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107th Annual Exhibition of Contemporary Art to open Sept. 20

Poster for the exhibition, Zeitgeist: The Art Scene of Teenage Basquiat (photo credit: Alexis Adler)

NOTICE: This is a rescheduled series of events. The Annual Exhibition of Contemporary Art and corresponding events were originally scheduled for the weekend of September 14-16.

On Thursday, September 20, at 5 p.m. the Maier Museum of Art at Randolph College will hold a free, public opening for its 107th Annual Exhibition of Contemporary Art, Zeitgeist: The Art Scene of Teenage Basquiat. 

A group exhibition, Zeitgeist focuses on the artists and scene around Jean-Michel Basquiat’s teen-aged, pre-fame years. The exhibition complements the theatrical release of “BOOM FOR REAL The Late Teenage Years of Jean-Michel Basquiat,” a Magnolia Pictures film directed by Sara Driver ’77The film premiered on May 11 at the International Film Center in New York, and the exhibition opened on May 13 in the Howl! Happening gallery in the East Village of Manhattan. Following the exhibition’s close on July 29, it is travelling to the Maier, where an expanded version will be on view September 20-December 14.

Though his life and career as an artist was short, Jean-Michel Basquiat’s raw, radical, neo-expressionist paintings made a lasting impact in the art world and beyond. Active from around 1978 until his untimely death in 1988, Basquiat became a 20th-century icon in his own time. The period covered in both the exhibition and film tells the story of Jean-Michel’s early work, peers, and creative community in gritty, pre-AIDS, downtown New York—before the rise of the 80s art and real estate juggernaut. It was a time when decay, drugs, and dissolution fueled a boom in creativity where the definition of fame, success, and power was not based on money, Facebook likes, and self-promotion. For these creators, to be a penniless published poet or a musician gigging at CBGBs was the height of success. In the rawness of the work, the focus on street art and graffiti, and the experimentation and cross-pollination of styles and disciplines, the era has become a flash point for younger generations seeking to learn about and understand the authenticity, closeness, and community expressed in the work of the artists in Zeitgeist.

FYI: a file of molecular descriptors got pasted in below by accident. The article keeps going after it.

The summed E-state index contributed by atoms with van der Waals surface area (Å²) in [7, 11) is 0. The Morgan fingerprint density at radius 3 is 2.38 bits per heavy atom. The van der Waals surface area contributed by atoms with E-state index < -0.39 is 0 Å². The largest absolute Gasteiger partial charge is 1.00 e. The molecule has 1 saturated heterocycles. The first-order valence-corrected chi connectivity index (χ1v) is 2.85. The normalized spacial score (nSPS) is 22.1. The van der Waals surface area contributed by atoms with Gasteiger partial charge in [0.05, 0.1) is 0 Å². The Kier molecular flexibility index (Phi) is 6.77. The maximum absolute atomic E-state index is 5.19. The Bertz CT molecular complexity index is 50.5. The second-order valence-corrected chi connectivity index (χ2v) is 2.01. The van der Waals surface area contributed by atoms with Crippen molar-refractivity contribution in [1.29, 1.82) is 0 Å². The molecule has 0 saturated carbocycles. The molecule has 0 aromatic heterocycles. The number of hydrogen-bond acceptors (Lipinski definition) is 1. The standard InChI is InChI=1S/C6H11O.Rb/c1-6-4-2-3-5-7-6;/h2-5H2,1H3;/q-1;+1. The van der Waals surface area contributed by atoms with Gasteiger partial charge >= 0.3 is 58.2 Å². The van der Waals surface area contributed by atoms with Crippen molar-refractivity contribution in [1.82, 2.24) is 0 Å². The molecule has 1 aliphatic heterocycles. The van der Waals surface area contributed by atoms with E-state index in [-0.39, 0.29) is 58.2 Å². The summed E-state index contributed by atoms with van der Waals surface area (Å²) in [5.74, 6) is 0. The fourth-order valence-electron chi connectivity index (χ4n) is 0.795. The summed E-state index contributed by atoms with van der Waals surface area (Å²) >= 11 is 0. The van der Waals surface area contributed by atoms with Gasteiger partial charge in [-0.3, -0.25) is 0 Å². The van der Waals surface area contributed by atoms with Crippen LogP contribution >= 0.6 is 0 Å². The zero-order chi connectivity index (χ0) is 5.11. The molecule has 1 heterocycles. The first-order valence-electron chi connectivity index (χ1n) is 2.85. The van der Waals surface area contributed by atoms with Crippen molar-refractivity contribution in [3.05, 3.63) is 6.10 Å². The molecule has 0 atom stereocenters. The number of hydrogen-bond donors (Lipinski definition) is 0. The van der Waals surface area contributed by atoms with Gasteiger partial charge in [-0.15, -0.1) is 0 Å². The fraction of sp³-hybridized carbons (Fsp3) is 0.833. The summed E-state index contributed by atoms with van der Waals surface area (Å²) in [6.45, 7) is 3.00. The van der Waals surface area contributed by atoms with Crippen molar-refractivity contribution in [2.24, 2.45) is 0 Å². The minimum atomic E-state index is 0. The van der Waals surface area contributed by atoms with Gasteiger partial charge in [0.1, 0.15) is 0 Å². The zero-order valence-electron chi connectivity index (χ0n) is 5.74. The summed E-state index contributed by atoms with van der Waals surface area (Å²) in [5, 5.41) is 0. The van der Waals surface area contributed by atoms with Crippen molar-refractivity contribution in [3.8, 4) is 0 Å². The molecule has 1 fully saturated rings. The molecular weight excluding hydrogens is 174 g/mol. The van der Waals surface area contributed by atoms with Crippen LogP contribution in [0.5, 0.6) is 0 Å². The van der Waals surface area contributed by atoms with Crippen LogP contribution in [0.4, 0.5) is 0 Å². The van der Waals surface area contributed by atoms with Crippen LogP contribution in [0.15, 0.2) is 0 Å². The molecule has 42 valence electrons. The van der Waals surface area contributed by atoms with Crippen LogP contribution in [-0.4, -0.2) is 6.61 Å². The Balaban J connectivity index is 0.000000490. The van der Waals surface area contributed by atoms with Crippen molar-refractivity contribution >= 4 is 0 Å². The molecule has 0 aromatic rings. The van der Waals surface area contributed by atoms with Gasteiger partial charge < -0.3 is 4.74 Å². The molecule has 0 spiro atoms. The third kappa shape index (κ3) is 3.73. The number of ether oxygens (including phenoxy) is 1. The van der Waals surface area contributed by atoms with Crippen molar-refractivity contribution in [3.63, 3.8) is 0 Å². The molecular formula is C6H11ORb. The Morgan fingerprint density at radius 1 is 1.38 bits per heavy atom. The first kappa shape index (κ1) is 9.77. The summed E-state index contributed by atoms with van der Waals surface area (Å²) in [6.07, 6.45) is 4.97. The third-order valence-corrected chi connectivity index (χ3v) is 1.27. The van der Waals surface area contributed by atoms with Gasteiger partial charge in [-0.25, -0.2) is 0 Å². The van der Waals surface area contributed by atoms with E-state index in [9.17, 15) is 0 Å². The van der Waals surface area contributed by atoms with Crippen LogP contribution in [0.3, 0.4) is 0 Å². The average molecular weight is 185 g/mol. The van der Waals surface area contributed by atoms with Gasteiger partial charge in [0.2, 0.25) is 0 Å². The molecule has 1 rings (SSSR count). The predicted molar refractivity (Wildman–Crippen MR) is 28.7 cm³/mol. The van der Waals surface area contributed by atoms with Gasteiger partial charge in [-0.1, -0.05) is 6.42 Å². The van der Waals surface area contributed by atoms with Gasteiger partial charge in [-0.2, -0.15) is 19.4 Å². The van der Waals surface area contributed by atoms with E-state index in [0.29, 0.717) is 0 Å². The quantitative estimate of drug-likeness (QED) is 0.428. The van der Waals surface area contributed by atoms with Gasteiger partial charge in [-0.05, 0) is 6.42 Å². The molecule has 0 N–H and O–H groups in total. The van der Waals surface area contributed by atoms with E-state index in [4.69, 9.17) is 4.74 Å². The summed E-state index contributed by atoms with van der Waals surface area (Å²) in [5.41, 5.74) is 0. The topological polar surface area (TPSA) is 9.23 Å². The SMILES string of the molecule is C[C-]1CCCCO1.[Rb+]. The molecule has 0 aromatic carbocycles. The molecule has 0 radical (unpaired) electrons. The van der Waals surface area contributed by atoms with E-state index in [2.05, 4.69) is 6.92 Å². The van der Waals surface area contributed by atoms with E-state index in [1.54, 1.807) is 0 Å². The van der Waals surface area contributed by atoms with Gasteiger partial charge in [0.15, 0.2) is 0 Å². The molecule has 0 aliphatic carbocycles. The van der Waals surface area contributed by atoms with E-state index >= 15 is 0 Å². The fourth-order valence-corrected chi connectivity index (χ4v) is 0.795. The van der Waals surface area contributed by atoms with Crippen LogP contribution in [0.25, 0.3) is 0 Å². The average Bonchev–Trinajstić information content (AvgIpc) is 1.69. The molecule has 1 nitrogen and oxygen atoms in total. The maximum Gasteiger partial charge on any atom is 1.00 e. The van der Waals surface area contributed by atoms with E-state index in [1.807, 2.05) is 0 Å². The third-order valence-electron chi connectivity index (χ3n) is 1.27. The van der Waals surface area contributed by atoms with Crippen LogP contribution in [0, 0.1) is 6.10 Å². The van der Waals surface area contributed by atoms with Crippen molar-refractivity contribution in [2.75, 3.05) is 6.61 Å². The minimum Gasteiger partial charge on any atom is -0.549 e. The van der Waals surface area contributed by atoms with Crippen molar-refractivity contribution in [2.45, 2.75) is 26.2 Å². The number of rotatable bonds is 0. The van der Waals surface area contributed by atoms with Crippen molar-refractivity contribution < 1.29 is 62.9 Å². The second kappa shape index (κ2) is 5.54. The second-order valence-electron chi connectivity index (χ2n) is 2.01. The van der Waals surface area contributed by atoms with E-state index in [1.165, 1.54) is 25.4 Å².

The exhibition illuminates Basquiat’s work, and that of his friends and other artists, writers, filmmakers, and musicians who emerged from that scene, including Alexis Adler, Charlie Ahearn, Ted Barron, Philippe Bordaz, Robert Carrithers, Henry Chalfant, Brett De Palma, Vivienne Dick, Jane Dickson, Al Diaz, Barbara Ess, Coleen Fitzgibbon, Fab 5 Freddy, Futura, Robert Goldman aka Bobby G, Godlis, Nan Goldin, Bob Gruen, Richard Hambleton, Michael Holman, Becky Howland, Tessa Hughes-Freeland, Jim Jarmusch, Justen, Ladda, Ann Messner, Mary-Ann Monforton, James Nares, Glenn O’Brien, Franc Palaia, Lee Quiñones, Walter Robinson, Christy Rupp, Luc Sante, Kenny Scharf, Paul Tschinkel, and Robin Winters.

On October 20-21, the Maier will hold its 27th Annual Helen Clark Berlind Symposium in conjunction with Zeitgeist. The Symposium was established on the occasion of the College’s 80th Annual Exhibition, by friends and family of Helen Clark Berlind ’58 to honor her memory. The event has expanded the educational impact of the Annual Exhibition every year since, hosting scholars and artists to discuss issues relevant to each Exhibition.

This year, the Symposium kicks off Saturday, October 20, at 11 a.m. with an artist talk by Lee Quiñones, an innovator of New York’s street-art movement and one of the most influential artists to emerge from the graffiti era. At 2 p.m., the Maier will hold a reading by New York writer and critic Luc Sante, an acquaintance of Jean-Michel Basquiat during the early 1980s. At 7 p.m., a screening of Boom! For Real: The Late Teenage Years of Jean-Michel Basquiat will be held at the Maier, with an introduction and post-screening discussion by the film’s director, Sara Driver ’77.  The Symposium will end on Sunday, October 21, at 2 p.m. with a panel discussion featuring Lee Quiñones, Mary-Ann Monforton and Luc Sante, moderated by Sara Driver. Visit for a more detailed schedule of symposium events.

The Maier will also feature numerous events throughout the fall in conjunction with the exhibition including family programs, workshops for high school students, tours, and a series of film screenings. Visit for more details about events and educational programs. During the academic year, the Maier is open Tuesday-Sunday from 1-5 p.m. (summer hours during May-August are Wednesday-Sunday, 1-5 p.m.). Admission to the Maier and its programs are free, unless otherwise noted.

The screening of Boom for Real is sponsored by The Sara Driver ’77 Digital Filmmaking and Lecture Fund, established through the generosity of Albert W. and Martha Lou Driver ’50. The 107th Annual Exhibition is supported by the generosity of Mary Gray Shockey ’69. The 27th Annual Helen Clark Berlind Symposium is supported by the Helen Clark Berlind Symposium Fund, as well as Maier Members Julie Johnson McGowen ’69, Barbara Niedland McCarthy ’73, and Dana Davidson Redmond ’60. Zeitgeist: The Art Scene of Teenage Basquiat was curated by Sara Driver ‘77, Carlo McCormick, Mary-Ann Monforton, and Howl! Happening, An Arturo Vega Project with Jane Friedman and Ted Riederer.

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